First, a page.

A readiness to do business in the Chinese currency renminbi (RMB) is giving Malaysia’s exporters an added advantage, according to a HSBC Commercial Banking survey released in July.

“The settlement of goods and services in RMB will remove the foreign exchange risk exposure from the Chinese companies and hence allow them to reduce their cost,” HSBC Bank Malaysia Bhd head of global trade and receivable finance, Vincent Sugianto, said in a statement. “Ability to trade in RMB also allows Malaysian companies to tap into a wider customer base in China which currently does not have access to foreign currency trades.”

Containing shocks

Despite Malaysia’s healthy trade relations with China, however, external factors risk weighing on bilateral ties.

The disappearance of Malaysia Airlines’ Flight MH370 in March put a strain on the relationship between the two countries, sparking a 19% drop in visitors from China for the month of April year-on-year (y-o-y), although these figures have since rallied. The casualties included 153 passengers who were Chinese nationals.

“That the Chinese press has begun to soften its tone towards Malaysia’s government [over the MH370 search] reflects the view that China is better off swallowing a tough pill than taking any action that could provide the US with a major strategic advantage at Beijing’s expense,” the South China Morning Post said.

Follow Oxford Business Group on Facebook, Google+ and Twitter for all the latest Economic News Updates. Or register to receive updates via email.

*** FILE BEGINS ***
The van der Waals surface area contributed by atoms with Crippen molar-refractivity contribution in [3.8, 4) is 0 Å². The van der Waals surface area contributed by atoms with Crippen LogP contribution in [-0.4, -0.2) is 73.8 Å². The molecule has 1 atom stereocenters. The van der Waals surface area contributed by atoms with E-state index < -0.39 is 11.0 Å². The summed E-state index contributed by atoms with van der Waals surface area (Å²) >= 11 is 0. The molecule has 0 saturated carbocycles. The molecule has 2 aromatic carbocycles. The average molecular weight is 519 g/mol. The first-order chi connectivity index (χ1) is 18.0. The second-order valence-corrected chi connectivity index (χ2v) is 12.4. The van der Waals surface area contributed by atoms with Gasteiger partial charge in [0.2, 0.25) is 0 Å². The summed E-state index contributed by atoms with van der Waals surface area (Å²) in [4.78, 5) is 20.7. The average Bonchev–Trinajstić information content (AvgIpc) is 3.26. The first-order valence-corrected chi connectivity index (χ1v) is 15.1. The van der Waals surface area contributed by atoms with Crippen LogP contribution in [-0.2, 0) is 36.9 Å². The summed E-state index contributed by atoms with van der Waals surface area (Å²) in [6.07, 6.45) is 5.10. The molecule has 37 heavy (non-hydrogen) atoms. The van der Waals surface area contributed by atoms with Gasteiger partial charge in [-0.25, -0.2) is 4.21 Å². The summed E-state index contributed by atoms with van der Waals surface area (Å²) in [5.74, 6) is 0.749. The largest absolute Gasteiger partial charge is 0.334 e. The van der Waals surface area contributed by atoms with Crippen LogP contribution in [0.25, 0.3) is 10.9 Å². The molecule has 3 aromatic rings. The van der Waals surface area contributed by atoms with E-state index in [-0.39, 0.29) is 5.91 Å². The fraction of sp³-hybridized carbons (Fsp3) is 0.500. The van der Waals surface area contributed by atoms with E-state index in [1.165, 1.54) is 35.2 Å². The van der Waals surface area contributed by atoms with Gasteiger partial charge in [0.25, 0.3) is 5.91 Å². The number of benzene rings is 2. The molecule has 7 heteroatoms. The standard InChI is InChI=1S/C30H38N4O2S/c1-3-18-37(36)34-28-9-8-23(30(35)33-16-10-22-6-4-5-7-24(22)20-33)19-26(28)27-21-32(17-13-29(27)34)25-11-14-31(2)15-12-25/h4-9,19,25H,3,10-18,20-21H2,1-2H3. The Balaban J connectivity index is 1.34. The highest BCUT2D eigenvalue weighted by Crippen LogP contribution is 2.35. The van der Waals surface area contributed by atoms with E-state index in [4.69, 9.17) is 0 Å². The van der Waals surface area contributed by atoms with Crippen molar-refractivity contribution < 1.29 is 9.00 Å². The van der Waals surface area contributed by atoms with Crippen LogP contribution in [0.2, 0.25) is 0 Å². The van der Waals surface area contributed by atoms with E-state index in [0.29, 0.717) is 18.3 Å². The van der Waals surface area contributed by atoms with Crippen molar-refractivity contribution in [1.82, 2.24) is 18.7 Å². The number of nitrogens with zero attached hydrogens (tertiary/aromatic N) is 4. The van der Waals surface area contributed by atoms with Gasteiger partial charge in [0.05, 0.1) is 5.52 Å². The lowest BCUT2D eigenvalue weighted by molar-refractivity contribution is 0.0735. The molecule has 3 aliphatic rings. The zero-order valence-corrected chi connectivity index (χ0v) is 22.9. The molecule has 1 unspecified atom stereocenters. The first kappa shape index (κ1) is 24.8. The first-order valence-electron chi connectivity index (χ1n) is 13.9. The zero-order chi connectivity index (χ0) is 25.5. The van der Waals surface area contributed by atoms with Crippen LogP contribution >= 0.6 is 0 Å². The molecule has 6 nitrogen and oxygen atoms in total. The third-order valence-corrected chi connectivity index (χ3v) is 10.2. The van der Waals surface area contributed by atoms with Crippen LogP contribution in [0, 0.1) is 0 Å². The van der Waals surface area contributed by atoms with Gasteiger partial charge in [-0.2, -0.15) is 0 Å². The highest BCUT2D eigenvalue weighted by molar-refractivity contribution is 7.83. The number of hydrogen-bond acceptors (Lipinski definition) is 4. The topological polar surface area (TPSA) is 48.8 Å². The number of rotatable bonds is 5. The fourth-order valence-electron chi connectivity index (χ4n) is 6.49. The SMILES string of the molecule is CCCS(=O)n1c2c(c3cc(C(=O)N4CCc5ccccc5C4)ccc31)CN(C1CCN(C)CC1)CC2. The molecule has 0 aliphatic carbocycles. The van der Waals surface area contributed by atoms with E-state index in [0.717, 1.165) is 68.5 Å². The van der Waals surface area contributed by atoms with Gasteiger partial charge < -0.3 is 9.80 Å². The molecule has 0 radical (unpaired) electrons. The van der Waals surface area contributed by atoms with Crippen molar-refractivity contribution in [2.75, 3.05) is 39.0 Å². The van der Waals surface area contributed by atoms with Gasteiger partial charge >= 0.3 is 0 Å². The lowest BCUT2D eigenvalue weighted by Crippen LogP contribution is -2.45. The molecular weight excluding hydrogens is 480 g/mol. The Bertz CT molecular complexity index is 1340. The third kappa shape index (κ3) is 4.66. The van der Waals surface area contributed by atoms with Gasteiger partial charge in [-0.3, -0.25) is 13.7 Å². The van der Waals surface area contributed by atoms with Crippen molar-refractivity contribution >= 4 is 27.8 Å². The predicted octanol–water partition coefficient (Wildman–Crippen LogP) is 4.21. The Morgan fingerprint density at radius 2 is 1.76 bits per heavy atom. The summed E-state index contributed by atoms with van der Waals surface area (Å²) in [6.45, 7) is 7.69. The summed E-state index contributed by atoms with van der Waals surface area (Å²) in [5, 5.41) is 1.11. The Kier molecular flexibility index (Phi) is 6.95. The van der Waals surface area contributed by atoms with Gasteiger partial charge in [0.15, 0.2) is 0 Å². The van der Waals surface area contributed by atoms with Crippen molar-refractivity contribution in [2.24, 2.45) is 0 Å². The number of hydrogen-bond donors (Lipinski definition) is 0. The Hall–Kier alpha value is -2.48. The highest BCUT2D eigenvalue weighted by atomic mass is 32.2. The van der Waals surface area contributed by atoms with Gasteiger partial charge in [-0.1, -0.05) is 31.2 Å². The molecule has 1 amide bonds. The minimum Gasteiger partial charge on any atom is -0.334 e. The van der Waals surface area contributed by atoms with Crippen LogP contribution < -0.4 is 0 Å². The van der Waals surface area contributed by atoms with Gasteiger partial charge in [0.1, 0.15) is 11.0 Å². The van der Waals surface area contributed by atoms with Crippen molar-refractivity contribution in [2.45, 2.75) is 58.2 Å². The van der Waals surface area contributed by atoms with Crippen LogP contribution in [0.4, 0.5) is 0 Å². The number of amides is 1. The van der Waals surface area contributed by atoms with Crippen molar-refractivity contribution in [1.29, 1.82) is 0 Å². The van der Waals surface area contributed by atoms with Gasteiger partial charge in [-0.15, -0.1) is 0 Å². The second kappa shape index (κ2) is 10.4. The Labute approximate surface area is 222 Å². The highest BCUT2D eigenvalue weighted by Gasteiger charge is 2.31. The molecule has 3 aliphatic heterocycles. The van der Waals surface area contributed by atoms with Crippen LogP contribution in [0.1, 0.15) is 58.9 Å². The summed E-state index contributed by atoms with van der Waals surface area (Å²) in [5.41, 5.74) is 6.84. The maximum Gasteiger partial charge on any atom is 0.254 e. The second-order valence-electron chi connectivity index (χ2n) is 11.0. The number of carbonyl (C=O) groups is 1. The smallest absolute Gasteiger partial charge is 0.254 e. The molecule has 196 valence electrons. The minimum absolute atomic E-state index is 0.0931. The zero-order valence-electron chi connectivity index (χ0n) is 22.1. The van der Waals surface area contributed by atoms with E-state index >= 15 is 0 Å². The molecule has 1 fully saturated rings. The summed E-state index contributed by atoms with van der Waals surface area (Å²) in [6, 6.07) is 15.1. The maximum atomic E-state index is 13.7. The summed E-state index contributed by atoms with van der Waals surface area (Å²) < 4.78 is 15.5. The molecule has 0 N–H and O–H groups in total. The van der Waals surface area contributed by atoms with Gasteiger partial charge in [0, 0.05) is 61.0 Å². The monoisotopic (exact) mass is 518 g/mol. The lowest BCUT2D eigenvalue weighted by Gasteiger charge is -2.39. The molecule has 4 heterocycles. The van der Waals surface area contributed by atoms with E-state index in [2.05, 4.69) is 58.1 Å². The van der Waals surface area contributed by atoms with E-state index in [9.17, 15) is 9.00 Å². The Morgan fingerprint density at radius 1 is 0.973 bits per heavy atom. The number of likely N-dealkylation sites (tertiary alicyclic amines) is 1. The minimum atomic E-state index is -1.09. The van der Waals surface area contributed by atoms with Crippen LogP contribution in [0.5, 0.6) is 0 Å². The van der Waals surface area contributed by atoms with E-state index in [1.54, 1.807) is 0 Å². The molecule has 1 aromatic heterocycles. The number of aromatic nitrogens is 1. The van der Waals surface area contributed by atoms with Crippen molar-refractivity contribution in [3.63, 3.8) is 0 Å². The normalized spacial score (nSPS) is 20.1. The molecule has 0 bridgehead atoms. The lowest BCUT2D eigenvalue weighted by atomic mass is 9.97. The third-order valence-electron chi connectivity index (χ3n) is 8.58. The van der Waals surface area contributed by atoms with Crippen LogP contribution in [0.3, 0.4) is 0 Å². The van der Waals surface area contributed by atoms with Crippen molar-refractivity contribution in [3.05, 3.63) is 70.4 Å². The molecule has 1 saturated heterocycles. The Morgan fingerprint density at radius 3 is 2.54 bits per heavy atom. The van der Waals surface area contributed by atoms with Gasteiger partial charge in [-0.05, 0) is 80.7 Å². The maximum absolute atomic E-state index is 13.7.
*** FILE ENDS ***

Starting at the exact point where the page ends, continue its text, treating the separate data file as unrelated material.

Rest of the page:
Source:

Malaysia and China look to boost two-way trade

Technorati Tags: , , , , , ,

Malaysia focusing on qualitative growth rather than quantitative easing

With the US Federal Reserve set to reduce its bond buying activities as of January 2014, there has been growing speculation as to how great an impact the tapering will have on emerging markets, including Malaysia. While some economies dependent on short-term capital inflows, such as Turkey or Brazil, are likely to face challenges, Malaysia is increasingly seen as more capable of coping with the reversal of the US bond policy.

In mid-December, Bank Negara Malaysia (BNM) governor, Zeti Akhtar Aziz, said that the central bank was well positioned to manage and intermediate any volatility resulting from the tapering of quantitative easing, and had been preparing for the gradual reduction in the US bond buying scheme.

“Progressive liberalisation has resulted in two-way flows that will help towards stabilising the markets, and BNM will be there to ensure orderly market conditions,” Zeti said.

While there will likely be some negative economic effects, there are also potential advantages to be had from the ending of US quantitative easing, the BNM head said.

“We have to take the tapering as an eventuality and it is a sign that the US economy has improved and this would be positive for the rest of the world,” she said. “However, as recipients of funds, we would see more volatility in our financial markets.”